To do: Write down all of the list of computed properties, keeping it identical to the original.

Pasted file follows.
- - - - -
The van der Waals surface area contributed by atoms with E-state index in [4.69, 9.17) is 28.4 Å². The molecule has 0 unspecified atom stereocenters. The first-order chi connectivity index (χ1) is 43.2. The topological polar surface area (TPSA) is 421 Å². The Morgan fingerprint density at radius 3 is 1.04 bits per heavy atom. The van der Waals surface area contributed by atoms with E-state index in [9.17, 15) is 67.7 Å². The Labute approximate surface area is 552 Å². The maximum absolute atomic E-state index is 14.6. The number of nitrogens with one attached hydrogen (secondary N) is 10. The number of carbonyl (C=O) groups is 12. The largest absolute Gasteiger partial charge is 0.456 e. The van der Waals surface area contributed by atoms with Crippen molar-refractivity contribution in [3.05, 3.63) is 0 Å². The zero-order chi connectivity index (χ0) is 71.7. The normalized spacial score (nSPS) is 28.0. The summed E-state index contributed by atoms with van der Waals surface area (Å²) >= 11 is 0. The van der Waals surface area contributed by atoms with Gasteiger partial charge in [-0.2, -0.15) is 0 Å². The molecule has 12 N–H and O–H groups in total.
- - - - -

The van der Waals surface area contributed by atoms with E-state index in [4.69, 9.17) is 28.4 Å². The molecule has 0 unspecified atom stereocenters. The first-order chi connectivity index (χ1) is 43.2. The topological polar surface area (TPSA) is 421 Å². The Morgan fingerprint density at radius 3 is 1.04 bits per heavy atom. The van der Waals surface area contributed by atoms with E-state index in [9.17, 15) is 67.7 Å². The Labute approximate surface area is 552 Å². The maximum absolute atomic E-state index is 14.6. The number of nitrogens with one attached hydrogen (secondary N) is 10. The number of carbonyl (C=O) groups is 12. The largest absolute Gasteiger partial charge is 0.456 e. The van der Waals surface area contributed by atoms with Crippen molar-refractivity contribution in [3.05, 3.63) is 0 Å². The zero-order chi connectivity index (χ0) is 71.7. The normalized spacial score (nSPS) is 28.0. The summed E-state index contributed by atoms with van der Waals surface area (Å²) >= 11 is 0. The van der Waals surface area contributed by atoms with Gasteiger partial charge in [-0.2, -0.15) is 0 Å². The molecule has 12 N–H and O–H groups in total.